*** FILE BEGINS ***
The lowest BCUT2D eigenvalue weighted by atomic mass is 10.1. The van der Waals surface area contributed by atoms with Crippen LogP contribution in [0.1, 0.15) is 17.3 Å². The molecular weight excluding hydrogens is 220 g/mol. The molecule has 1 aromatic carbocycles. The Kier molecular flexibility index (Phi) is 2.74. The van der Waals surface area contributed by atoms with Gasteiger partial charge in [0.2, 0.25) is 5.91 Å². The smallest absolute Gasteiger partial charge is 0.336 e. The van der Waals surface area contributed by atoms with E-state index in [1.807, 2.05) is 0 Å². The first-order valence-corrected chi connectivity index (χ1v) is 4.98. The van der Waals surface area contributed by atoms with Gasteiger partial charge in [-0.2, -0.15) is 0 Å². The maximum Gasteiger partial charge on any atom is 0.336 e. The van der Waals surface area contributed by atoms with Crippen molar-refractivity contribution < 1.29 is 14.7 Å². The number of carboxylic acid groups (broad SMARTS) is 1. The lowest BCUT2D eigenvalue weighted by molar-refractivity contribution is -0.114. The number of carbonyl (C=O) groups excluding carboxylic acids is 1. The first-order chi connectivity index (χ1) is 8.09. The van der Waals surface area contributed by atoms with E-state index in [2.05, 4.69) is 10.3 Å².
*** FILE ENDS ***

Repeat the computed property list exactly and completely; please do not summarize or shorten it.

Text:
The lowest BCUT2D eigenvalue weighted by atomic mass is 10.1. The van der Waals surface area contributed by atoms with Crippen LogP contribution in [0.1, 0.15) is 17.3 Å². The molecular weight excluding hydrogens is 220 g/mol. The molecule has 1 aromatic carbocycles. The Kier molecular flexibility index (Phi) is 2.74. The van der Waals surface area contributed by atoms with Gasteiger partial charge in [0.2, 0.25) is 5.91 Å². The smallest absolute Gasteiger partial charge is 0.336 e. The van der Waals surface area contributed by atoms with E-state index in [1.807, 2.05) is 0 Å². The first-order valence-corrected chi connectivity index (χ1v) is 4.98. The van der Waals surface area contributed by atoms with Gasteiger partial charge in [-0.2, -0.15) is 0 Å². The maximum Gasteiger partial charge on any atom is 0.336 e. The van der Waals surface area contributed by atoms with Crippen molar-refractivity contribution < 1.29 is 14.7 Å². The number of carboxylic acid groups (broad SMARTS) is 1. The lowest BCUT2D eigenvalue weighted by molar-refractivity contribution is -0.114. The number of carbonyl (C=O) groups excluding carboxylic acids is 1. The first-order chi connectivity index (χ1) is 8.09. The van der Waals surface area contributed by atoms with E-state index in [2.05, 4.69) is 10.3 Å².